Lots of big Cleveland projects are being launched this year.
The first of two Innerbelt bridges will replace a rickety gateway as the main artery to the heart of the city.
A new convention center, combined with the Global Center for Health Innovation, will get Cleveland back in the serious business of bringing large groups of visitors to a more vibrant downtown.
But the project that may ultimately have the most dramatic impact on Cleveland's future development will be in a spot once known for free-flowing beer and rowdy night life.
The Flats East Bank is preparing to start welcoming office workers and visitors in late May and early June. And new residents will arrive soon after that.
It will ultimately become an instant neighborhood that will be the first major waterfront project mixing working, living and nightlife along Cleveland's woefully underdeveloped waterfront.
The first new downtown office building in 20 years will be the flagship home of Ernst and Young, the accounting giant with Cleveland roots. Other businesses, and the law firm of Tucker Ellis, will move into the gleaming office tower.
A smorgasbord of national and local restaurants and night clubs are eagerly signing on to be part of what's happening.
It won't be your "father's Flats." It will be much more. And it's all happening because of one man's dream and his family's dedication.
For years, late developer Bart Wolstein tried to sell a vision of making the Flats into the kind of waterfront that drew residents, visitors and life to lakefront and riverfront communities in places like Baltimore, Chicago and San Francisco.
He expended lots of time, effort and money touting the idea and buying up property from a bunch of diverse owners. When he died, his family vowed to keep the dream alive and make the project happen.
I remember covering the enthusiastic "finally it's happening" press conference, announcing the city's buy-in on then-Mayor Jane Campbell's watch. But before the project could get off the ground, the economy collapsed and financing for speculative projects dried up.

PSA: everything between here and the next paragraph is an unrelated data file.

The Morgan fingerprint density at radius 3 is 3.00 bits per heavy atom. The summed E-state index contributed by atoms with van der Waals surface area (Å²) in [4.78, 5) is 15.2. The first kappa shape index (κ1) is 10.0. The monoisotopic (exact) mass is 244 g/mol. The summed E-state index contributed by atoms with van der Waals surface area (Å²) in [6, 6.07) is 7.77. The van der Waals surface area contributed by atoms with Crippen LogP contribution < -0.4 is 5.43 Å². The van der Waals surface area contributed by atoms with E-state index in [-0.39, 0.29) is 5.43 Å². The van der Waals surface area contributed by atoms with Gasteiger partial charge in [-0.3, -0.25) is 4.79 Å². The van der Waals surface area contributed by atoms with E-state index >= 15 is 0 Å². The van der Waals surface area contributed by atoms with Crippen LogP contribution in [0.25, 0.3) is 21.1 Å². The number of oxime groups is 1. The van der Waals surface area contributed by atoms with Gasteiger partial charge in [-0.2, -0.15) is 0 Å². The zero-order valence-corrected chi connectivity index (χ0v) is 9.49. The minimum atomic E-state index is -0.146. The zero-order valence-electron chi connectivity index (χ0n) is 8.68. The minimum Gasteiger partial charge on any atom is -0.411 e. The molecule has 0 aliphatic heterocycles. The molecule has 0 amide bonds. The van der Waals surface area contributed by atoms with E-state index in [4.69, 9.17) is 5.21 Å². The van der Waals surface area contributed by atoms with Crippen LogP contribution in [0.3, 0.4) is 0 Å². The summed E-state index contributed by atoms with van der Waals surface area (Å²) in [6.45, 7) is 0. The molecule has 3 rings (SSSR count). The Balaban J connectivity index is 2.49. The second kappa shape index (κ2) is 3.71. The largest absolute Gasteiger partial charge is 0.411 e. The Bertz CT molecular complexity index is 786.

The project was mothballed for a while. But Scott Wolstein and his development partners didn't pull the plug. They kept working to obtain financing from about 30 private and public sources.
That included some creative ideas. Some foreign investors from places like Brazil, Argentina and India kicked in dollars under a federal program that helped them get immigration rights in exchange for job-creating investment.
That brought millions of needed assistance.
Mayor Frank Jackson's administration gave the project support. Now he points to it as the poster child example that should encourage other developers to see that overdue waterfront development in Cleveland may be difficult but do-able.
Jackson envisions Cleveland's downtown becoming a 24-hour city. Phase Two of the East Bank project will include building 250 apartments.
But the demand for downtown housing from young professionals and creative types craving city living is growing. Wolstein thinks the project could easily include 1,000 housing units.
The project's delays have created fortuitous timing. It will likely have more impact opening in concert with other downtown improvements, one complementing the other.
There will be lots of ribbon cuttings this year. But those on the East Bank may be the most significant. As Bart's widow, Iris, said at a recent press conference, "He's looking down and smiling" at how his dream turned out.
It should play a big role in a new Cleveland era where persistence and partnering will pay off.